And finally, a reminder from Elie Wiesel: “There is a difference between a book of two hundred pages from the very beginning, and a book of two hundred pages which is the result of an original eight hundred pages. The six hundred pages are there. Only you don’t see them.

Mailer’s cask of brandy, or the pitfalls of craft

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Frequent readers of this blog will know that one of my ongoing obsessions is the idea of craft, even if I’ve never really bothered to define it before. Craft, if I had to pin it down, encompasses everything in a writer’s life aside from inspiration: it includes a vast range of skills, tricks, and habits, from the simple discipline of writing for hours each day to the nuts and bolts of grammar and style to larger issues of structure and organization. More than anything else, it’s the set of tools that turns those who want to write into those who do write, and those who write occasionally into those who write for a living. Craft is clearly a precious thing, acquired piecemeal over time, and it’s something that no writer can do without.

It can also become a trap. The trouble with craft, once a writer has it, is that it can be used as a substitute for things like intellectual honesty, emotion, and engagement with the real world—and the stronger the craft, the easier these evasions become. Good writing, as we all know, can disguise bad thinking, for author and audience alike. More insidiously, craft can be used to circumvent problems that otherwise could only be addressed by agonizing or uncertain introspection. Craft keeps a writer from having to depend on inspiration all the time, which is great—otherwise many novels would be started, but few finished—but it can also lead to an avoidance of risk in favor of facile solutions. Norman Mailer puts it beautifully in The Spooky Art:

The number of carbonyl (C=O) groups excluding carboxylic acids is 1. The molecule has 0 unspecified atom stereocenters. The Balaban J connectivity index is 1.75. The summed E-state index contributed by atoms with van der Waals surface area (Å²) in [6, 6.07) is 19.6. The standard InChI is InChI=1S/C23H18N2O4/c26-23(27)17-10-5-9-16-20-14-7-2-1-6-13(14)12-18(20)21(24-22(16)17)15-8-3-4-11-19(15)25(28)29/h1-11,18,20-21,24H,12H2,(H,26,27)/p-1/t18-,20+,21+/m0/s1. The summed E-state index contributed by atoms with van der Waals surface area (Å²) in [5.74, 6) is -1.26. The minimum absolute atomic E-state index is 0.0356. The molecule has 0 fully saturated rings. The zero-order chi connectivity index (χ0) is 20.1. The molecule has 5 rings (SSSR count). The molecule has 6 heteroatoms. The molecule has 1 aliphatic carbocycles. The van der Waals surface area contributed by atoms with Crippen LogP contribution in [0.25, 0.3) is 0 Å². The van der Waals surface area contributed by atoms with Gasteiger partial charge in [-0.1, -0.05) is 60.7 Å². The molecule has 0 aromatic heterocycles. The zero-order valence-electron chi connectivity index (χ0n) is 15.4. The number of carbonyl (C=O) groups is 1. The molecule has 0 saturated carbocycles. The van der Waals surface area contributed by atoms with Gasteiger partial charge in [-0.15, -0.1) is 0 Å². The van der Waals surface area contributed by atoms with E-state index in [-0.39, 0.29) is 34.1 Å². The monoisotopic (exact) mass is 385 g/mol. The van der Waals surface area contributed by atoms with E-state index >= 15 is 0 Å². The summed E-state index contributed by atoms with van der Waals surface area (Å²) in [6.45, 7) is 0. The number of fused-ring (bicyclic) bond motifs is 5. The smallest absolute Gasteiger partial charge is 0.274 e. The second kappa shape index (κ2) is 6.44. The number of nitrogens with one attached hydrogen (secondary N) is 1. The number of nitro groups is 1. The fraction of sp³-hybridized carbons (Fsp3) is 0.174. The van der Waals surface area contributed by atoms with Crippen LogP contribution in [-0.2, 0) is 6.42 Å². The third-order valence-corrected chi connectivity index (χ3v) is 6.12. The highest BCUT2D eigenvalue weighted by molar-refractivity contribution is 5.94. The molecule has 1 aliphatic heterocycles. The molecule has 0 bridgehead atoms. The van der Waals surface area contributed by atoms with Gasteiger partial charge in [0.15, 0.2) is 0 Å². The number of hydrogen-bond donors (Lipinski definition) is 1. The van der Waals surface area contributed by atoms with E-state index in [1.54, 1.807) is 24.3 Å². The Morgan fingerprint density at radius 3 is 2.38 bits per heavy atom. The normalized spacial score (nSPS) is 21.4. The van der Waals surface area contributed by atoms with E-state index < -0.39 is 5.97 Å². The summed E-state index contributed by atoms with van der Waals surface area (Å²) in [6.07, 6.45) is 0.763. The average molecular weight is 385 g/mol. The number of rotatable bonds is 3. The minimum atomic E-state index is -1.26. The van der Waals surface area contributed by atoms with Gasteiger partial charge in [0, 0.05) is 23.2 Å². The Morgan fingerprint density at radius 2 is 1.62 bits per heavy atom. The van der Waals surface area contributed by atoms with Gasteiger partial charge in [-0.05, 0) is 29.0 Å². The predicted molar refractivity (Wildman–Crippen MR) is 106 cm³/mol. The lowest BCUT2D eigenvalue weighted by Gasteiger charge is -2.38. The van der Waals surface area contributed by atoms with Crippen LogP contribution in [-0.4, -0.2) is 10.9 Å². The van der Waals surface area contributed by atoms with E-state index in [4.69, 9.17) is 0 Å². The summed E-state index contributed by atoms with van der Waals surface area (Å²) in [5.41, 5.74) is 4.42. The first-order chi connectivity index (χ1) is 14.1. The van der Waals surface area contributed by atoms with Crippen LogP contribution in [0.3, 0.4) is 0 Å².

Craft is merely a series of way stations. I think of it as being like a Saint Bernard with that little bottle of brandy under his neck. Whenever you get into trouble, craft can keep you warm long enough to be rescued. Of course, this is exactly what keeps good novelists from becoming great novelists.

These are harsh words, but coming from Mailer, who had both plenty of craft and the intellectual courage to pursue his obsessions, it’s necessary to take them seriously. Mailer points to Robert Penn Warren, author of All the King’s Men, as an example of an author whose craft kept him from confronting the full implications of his material: “As it was, he knew enough about craft to use it as an escape hatch.” And I think we’ve all been guilty of this at one point or another. Once you’ve learned the basics of narrative, you can easily nudge a story into a dramatically satisfying shape that avoids the problems you’ve set for yourself. And yet the unmediated confrontation of these problems, without a safety net, is what results in great art.

So where does this leave us? Not with abandoning craft altogether, of course. Without craft, there would be no writers at all, and it’s hard to ask any artist to give up the tools that took so much time and effort to develop. And confronting the world’s problems without craft, as many well-meaning writers have done, is like going unarmed into battle. Still, it’s important to recognize its limitations. Craft is a snug little house that a writer builds for himself, but which he has to leave from time to time to get a sense of the snowy world outside. When he does, he’ll usually find that his craft isn’t sufficient, but he needs to push forward, knowing that otherwise he’ll only limit himself to an increasingly circumscribed range. And in the end, his house becomes larger—at least until his next excursion. Because the final secret of craft, it seems, is to know when to leave it behind.

Written by nevalalee

August 10, 2011 at 10:01 am

A few truncated thoughts on cutting

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Now that I’ve reached the home stretch on the sequel to The Icon Thief, I’ll need to turn my attention shortly to the next stage in the process: cutting the manuscript. I’m contracted to deliver a novel in the neighborhood of 100,000 words or so, which means that at the moment, my first draft is at least twenty percent too long. This is mostly on purpose—there’s nothing wrong with having some extra material at the beginning, as long as you’re planning to fulfill Stephen King’s dictum—but in practice, getting a draft down to that desired length can be a bit of a challenge. With that in mind, I thought I’d pull together some of my favorite maxims on cutting, more for my own reference than anything else: